Tasty, succulent and easy to cook, beef & Chinese broccoli stir-fry is a classic dish of Cantonese cuisine. Follow my tips and tutorial video to cook it to perfection.
A classic Cantonese dish
If you’re a regular Chinese restaurant goer, I guess you have tasted (or heard of) stir-fried beef & broccoli, a Chinese dish very popular in the West. In China, the more “authentic” version calls for Chinese broccoli. As a classic dish of Cantonese cuisine, beef & Chinese broccoli stir-fry showcases a great example of how to combine meat and vegetables in a delectable way.
What is Chinese broccoli
Known as Gai lan or Kai-lan in Cantonese or Jie Lan (芥蓝) in Mandarin, Chinese broccoli is also called Chinese kale sometimes. Also a member of the cabbage family, it has a stronger, more pronounced earthy taste than regular broccoli.
Both its dark green leaves and its light green, crunchy stems are edible. Like most of the Chinese leafy greens, it’s not suitable for eating raw but tastes wonderful when stir-fried either on its own or with some well-seasoned meat.
How to make the beef succulent
Nothing is worse than chewing a piece of tough, dry beef. So it’s super important to make your beef tender, succulent when cooking this stir-fry dish. Here are the four golden rules that I suggest you follow:
- Choose the cuts that are suitable for stir-frying. Flank steak and skirt steak are good choices. You could use other cuts when you follow a tenderising procedure (explained in the later text).
- Thinly slice the beef across the grain. To making cutting easier, I always freeze the beef piece to semi-frozen (it takes 1-2 hours depending on the size of the meat). This way, you can slice the beef in a more uniformed way. Always check how the grain lays out and make sure you slice across the grain (instead of parallel with the grain). This dramatically reduces the chewiness of the cooked beef.
- Marinate properly to lock in the moisture. Ginger, soy sauce, Shaoxing rice wine are used to season the beef. Cornstarch and water are to tenderise it. At the end, coat the beef with a little cooking oil to lock in the moisture. It also helps to separate the slices so that they don’t stick to each other too much.
- Pay attention to the timing and do not overcook. This is a very important point.
How to tenderise tougher cuts of beef
It’s not ideal to use tough cuts of beef (those for braising) for Chinese stir-fries, but you could use a special tenderising technique to make it acceptable (provided you also follow all the rules mentioned above). Here is how you do it:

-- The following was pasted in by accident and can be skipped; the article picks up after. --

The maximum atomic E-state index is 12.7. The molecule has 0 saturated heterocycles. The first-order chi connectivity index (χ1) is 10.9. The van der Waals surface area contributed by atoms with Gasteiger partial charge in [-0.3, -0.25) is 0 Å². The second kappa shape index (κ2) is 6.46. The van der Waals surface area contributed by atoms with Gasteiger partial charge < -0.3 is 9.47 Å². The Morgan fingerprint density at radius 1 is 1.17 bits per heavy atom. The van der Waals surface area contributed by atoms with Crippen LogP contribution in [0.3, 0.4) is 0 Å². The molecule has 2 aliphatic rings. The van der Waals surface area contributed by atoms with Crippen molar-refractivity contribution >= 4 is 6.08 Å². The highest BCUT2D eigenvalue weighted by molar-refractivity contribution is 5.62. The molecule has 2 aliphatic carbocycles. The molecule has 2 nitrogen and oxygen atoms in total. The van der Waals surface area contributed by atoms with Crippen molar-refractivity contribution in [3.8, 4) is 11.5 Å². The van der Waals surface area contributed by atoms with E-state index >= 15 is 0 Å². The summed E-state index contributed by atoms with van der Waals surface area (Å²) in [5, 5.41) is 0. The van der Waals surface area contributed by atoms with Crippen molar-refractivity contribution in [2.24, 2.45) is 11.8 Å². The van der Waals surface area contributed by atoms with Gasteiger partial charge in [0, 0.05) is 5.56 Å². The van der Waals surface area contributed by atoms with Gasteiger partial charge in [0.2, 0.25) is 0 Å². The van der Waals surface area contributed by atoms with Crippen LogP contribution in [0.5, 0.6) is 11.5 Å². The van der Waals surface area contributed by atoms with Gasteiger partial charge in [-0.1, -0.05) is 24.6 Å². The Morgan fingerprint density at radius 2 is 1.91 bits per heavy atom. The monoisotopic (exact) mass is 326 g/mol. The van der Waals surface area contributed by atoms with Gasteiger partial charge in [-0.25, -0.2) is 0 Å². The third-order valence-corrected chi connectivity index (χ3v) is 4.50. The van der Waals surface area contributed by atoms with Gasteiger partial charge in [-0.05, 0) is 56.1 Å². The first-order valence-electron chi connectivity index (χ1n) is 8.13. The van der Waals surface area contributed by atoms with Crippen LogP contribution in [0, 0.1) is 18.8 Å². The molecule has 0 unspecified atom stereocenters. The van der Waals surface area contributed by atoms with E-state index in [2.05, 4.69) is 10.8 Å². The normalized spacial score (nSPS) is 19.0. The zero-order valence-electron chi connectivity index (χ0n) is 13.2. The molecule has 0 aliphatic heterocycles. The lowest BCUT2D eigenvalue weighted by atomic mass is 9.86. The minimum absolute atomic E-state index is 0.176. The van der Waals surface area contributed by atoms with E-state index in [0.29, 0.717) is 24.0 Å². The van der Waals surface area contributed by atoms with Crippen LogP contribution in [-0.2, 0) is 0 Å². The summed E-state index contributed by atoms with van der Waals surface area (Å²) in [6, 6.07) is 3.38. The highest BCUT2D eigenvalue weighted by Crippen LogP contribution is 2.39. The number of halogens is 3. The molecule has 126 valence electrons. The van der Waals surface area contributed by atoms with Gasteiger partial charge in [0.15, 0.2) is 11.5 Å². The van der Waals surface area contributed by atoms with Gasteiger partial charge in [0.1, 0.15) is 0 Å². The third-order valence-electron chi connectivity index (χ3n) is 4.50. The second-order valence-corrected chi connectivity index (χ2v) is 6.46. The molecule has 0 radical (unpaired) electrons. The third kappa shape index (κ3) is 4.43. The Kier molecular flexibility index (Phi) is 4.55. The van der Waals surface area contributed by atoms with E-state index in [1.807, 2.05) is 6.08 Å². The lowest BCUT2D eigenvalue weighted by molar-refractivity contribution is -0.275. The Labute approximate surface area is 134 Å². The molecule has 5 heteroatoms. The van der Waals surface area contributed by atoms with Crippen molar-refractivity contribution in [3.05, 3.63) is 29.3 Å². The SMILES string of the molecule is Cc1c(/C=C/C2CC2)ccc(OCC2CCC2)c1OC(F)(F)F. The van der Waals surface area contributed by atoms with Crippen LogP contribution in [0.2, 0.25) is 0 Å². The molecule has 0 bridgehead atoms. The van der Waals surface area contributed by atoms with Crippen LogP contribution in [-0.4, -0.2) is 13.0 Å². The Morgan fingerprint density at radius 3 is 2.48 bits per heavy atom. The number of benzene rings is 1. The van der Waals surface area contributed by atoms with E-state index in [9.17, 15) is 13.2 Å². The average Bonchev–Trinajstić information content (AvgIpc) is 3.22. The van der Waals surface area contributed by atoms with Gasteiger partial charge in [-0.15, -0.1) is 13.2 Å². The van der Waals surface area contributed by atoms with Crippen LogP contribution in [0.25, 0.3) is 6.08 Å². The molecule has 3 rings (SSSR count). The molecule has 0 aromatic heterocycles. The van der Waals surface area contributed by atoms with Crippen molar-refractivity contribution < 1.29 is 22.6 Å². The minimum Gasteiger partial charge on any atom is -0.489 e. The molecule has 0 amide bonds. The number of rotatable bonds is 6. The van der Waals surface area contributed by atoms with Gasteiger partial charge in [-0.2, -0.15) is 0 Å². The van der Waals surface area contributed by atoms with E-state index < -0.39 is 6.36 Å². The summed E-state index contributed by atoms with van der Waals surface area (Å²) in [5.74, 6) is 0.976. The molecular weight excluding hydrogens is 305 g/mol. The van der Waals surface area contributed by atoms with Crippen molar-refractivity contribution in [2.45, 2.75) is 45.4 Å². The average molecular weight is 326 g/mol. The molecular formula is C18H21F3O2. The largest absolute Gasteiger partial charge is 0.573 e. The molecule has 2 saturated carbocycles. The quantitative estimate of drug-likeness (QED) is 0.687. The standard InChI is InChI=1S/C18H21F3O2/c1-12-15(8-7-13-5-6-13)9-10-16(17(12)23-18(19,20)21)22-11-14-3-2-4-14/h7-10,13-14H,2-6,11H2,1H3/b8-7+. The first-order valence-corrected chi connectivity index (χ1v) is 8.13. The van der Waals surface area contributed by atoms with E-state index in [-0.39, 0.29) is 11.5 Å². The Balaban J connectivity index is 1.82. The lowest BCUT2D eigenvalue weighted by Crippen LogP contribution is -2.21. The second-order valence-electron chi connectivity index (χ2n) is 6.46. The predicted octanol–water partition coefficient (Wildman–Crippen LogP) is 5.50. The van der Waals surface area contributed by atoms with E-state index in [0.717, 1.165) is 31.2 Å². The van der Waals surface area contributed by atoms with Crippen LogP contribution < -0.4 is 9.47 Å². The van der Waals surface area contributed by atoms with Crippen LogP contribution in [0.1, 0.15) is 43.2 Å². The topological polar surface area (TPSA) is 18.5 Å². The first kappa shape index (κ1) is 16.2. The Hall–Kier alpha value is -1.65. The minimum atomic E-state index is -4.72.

- For 200g (7oz) sliced beef, add ¼ teaspoon of baking soda then mix well. Leave to rest for at least 30 mins.
- Rinse the beef in 250ml (1 cup) of water with 2 teaspoons of vinegar. Then rinse again under running water.
- Marinate in the usual way (as instructed in this recipe)
The optimal stir-fry techniques
Stir-frying is one of the quickest cooking methods. Since all the ingredients are cut into bite-size pieces and the cooking temperature stays fairly high, it usually takes only a few minutes from start to finish. However, it can be a tricky job if you aren’t familiar with this particular way of cooking, or not accustomed to using a Chinese wok. I’d like to take this beef and Chinese broccoli dish as an example to share a few useful tips.
Prepare well before you start
Always have everything ready before you turn on the heat to stir-fry. This means: having all the ingredients chopped; having the condiments to hand or the sauce mixed; having the serving plate nearby.
Stir fry in stages
If two or more main ingredients require different cooking time, you need to stir fry them in stages. For this dish, you need to stir-fry the Chinese broccoli and beef separately. This ensures the vegetable stays crispy and the meat remains tender.
Also, I usually separate the stem part and the leafy part of the Chinese broccoli. Fry the stems first then add in the leaves. This way you don’t overcook the leave thus you won’t get too much liquid in the dish.
Heat the wok to avoid sticking
If you’re using a traditional wok without non-stick coating, you might encounter sticking problem from time to time, especially when frying meat. The solution is easy: Make sure your wok is smoking hot when adding in the ingredients. In Chinese, we describe this method as “Re Guo Liang You/热锅凉油”, meaning “hot wok cool oil”.